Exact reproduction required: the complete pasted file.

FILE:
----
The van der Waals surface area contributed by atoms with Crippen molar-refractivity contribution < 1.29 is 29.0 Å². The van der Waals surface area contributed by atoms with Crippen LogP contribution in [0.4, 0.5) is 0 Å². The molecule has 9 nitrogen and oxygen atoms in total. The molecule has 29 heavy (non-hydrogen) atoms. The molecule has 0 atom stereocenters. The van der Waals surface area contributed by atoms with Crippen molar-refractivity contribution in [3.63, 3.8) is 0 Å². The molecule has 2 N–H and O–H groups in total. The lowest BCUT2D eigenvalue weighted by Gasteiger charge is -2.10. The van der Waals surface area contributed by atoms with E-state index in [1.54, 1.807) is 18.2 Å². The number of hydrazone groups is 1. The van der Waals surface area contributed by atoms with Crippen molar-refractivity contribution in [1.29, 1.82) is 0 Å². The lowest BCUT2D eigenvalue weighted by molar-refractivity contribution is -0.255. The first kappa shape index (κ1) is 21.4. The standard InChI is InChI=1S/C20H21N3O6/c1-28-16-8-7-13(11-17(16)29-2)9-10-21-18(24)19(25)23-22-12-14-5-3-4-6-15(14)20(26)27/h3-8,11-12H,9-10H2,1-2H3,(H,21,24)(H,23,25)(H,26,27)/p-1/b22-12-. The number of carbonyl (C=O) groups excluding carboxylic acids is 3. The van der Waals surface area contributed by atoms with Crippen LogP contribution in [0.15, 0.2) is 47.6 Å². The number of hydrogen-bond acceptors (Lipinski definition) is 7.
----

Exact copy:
The van der Waals surface area contributed by atoms with Crippen molar-refractivity contribution < 1.29 is 29.0 Å². The van der Waals surface area contributed by atoms with Crippen LogP contribution in [0.4, 0.5) is 0 Å². The molecule has 9 nitrogen and oxygen atoms in total. The molecule has 29 heavy (non-hydrogen) atoms. The molecule has 0 atom stereocenters. The van der Waals surface area contributed by atoms with Crippen molar-refractivity contribution in [3.63, 3.8) is 0 Å². The molecule has 2 N–H and O–H groups in total. The lowest BCUT2D eigenvalue weighted by Gasteiger charge is -2.10. The van der Waals surface area contributed by atoms with E-state index in [1.54, 1.807) is 18.2 Å². The number of hydrazone groups is 1. The van der Waals surface area contributed by atoms with Crippen molar-refractivity contribution in [1.29, 1.82) is 0 Å². The lowest BCUT2D eigenvalue weighted by molar-refractivity contribution is -0.255. The first kappa shape index (κ1) is 21.4. The standard InChI is InChI=1S/C20H21N3O6/c1-28-16-8-7-13(11-17(16)29-2)9-10-21-18(24)19(25)23-22-12-14-5-3-4-6-15(14)20(26)27/h3-8,11-12H,9-10H2,1-2H3,(H,21,24)(H,23,25)(H,26,27)/p-1/b22-12-. The number of carbonyl (C=O) groups excluding carboxylic acids is 3. The van der Waals surface area contributed by atoms with Crippen LogP contribution in [0.15, 0.2) is 47.6 Å². The number of hydrogen-bond acceptors (Lipinski definition) is 7.